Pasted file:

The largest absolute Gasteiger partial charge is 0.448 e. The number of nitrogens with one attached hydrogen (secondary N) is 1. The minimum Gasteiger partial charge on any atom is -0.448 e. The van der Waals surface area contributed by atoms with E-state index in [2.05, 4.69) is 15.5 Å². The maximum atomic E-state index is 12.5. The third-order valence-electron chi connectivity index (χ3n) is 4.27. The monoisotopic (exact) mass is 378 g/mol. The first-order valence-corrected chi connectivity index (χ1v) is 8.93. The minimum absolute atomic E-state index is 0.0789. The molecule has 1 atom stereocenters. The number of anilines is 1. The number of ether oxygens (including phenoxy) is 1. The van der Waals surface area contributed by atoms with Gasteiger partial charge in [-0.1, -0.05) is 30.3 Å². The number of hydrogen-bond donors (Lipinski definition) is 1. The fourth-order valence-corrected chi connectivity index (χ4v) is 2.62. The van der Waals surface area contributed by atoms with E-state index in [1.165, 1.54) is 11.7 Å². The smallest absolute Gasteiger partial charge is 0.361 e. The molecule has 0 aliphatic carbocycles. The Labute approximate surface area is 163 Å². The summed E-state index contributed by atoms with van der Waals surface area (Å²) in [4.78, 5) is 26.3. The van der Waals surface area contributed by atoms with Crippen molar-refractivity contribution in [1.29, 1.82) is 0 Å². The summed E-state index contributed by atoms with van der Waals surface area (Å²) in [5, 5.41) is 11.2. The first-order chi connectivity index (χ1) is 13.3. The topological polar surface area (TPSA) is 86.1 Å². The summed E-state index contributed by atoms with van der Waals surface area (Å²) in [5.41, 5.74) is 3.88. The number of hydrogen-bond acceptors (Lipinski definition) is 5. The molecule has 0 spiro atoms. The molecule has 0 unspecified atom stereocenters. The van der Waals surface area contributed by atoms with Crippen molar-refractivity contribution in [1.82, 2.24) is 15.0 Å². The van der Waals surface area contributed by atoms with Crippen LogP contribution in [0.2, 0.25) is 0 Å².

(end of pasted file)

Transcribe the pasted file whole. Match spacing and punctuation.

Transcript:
The largest absolute Gasteiger partial charge is 0.448 e. The number of nitrogens with one attached hydrogen (secondary N) is 1. The minimum Gasteiger partial charge on any atom is -0.448 e. The van der Waals surface area contributed by atoms with E-state index in [2.05, 4.69) is 15.5 Å². The maximum atomic E-state index is 12.5. The third-order valence-electron chi connectivity index (χ3n) is 4.27. The monoisotopic (exact) mass is 378 g/mol. The first-order valence-corrected chi connectivity index (χ1v) is 8.93. The minimum absolute atomic E-state index is 0.0789. The molecule has 1 atom stereocenters. The number of anilines is 1. The number of ether oxygens (including phenoxy) is 1. The van der Waals surface area contributed by atoms with Gasteiger partial charge in [-0.1, -0.05) is 30.3 Å². The number of hydrogen-bond donors (Lipinski definition) is 1. The fourth-order valence-corrected chi connectivity index (χ4v) is 2.62. The van der Waals surface area contributed by atoms with E-state index in [1.165, 1.54) is 11.7 Å². The smallest absolute Gasteiger partial charge is 0.361 e. The molecule has 0 aliphatic carbocycles. The Labute approximate surface area is 163 Å². The summed E-state index contributed by atoms with van der Waals surface area (Å²) in [4.78, 5) is 26.3. The van der Waals surface area contributed by atoms with Crippen molar-refractivity contribution in [1.29, 1.82) is 0 Å². The summed E-state index contributed by atoms with van der Waals surface area (Å²) in [5, 5.41) is 11.2. The first-order chi connectivity index (χ1) is 13.3. The topological polar surface area (TPSA) is 86.1 Å². The summed E-state index contributed by atoms with van der Waals surface area (Å²) in [5.41, 5.74) is 3.88. The number of hydrogen-bond acceptors (Lipinski definition) is 5. The molecule has 0 spiro atoms. The molecule has 0 unspecified atom stereocenters. The van der Waals surface area contributed by atoms with Crippen molar-refractivity contribution in [1.82, 2.24) is 15.0 Å². The van der Waals surface area contributed by atoms with Crippen LogP contribution in [0.2, 0.25) is 0 Å².